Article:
DC Nation airs Saturdays at 10 a.m. ET/PT on Cartoon Network.
In case you missed the animated short when it aired last month as part of Cartoon Network’s DC Nation programming block, DC Comics has now made the adorable “Tales of Metropolis” available online.
It’s just a little more than a minute long, so I don’t want to spoil it, but the short centers on a downright-endearing Bizarro, whose attempts to pass as a mild-mannered reporter (Not-Bizarro!) are foiled first by a tenacious Lois Lane and then by an alien invader. As with so many of the DC Nation shorts, the characterizations just about perfect (even the three-second cameo by gullible/clueless Jimmy Olsen).
Watch the full short below.
The University of Kentucky has developed an awesome tool for making the periodic table of elements fun. The Periodic Table of Comic Books allows users to click an element and discover comics that talk about it, while also reading analyses of how scientifically accurate those comics are.
It’s still a work in progress, so there aren’t yet entries for say, meitnerium or astatine, but there are a surprising number of references for elements like hafnium and lutetium in addition to expected ones like oxygen, nitrogen, and – of course – krypton. As an example, below is Scrooge McDuck talking about lithium, but there are also fun examples of Jimmy Olsen looking for germanium and the Beyonder turning an office building into gold. A fun, educational way to kill some time.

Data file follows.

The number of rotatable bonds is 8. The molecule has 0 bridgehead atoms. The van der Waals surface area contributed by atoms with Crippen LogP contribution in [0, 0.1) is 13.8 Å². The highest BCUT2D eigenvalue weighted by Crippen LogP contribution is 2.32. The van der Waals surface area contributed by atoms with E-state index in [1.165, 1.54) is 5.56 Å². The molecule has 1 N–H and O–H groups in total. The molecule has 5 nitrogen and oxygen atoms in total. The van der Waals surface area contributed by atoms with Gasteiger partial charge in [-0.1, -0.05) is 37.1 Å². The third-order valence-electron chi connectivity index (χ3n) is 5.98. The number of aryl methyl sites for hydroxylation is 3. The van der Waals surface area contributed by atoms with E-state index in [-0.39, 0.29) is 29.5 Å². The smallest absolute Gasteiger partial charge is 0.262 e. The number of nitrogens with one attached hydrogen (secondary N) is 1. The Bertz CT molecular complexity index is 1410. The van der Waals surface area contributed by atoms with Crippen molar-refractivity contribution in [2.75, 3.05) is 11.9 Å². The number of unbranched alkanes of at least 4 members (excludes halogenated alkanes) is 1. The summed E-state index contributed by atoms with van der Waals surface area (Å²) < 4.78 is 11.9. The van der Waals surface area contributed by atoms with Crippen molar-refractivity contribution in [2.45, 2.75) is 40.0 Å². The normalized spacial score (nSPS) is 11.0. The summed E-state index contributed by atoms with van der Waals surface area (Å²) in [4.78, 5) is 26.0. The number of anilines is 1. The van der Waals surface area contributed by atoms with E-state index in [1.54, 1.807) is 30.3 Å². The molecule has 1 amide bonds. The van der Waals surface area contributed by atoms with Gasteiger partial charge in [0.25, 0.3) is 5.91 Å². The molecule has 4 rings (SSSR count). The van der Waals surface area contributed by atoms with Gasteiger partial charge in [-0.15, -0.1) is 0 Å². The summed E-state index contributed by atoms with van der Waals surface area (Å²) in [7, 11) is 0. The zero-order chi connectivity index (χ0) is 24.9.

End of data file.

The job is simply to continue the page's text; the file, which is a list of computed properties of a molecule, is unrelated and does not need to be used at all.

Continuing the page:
Hello and welcome to What Are You Reading? This week’s special guest is Simon Monk, an artist whose “Secret Identity” paintings we featured here on Robot 6 not too long ago. Monk is actually selling limited edition prints of his paintings on his website now, so go check them out.
To see what Simon and the Robot 6 crew have been reading, click below.
If you’re perplexed by the denim-clad Man of Steel on the cover of Action Comics #1, Grant Morrison has two words for you: The Boss.
“With what we’re doing he’s wearing jeans and a T-shirt – a Bruce Springsteen version of Superman, that’s the angle we’re taking,” the writer tells London’s Metro. “The cape’s still indestructible but the rest is picked up in a shop.”
I’m not sure precisely what that means, but if it leads to Jimmy Olsen becoming the Steven Van Zandt of the New DCU — complete with flowing bandanna — I’m all for it.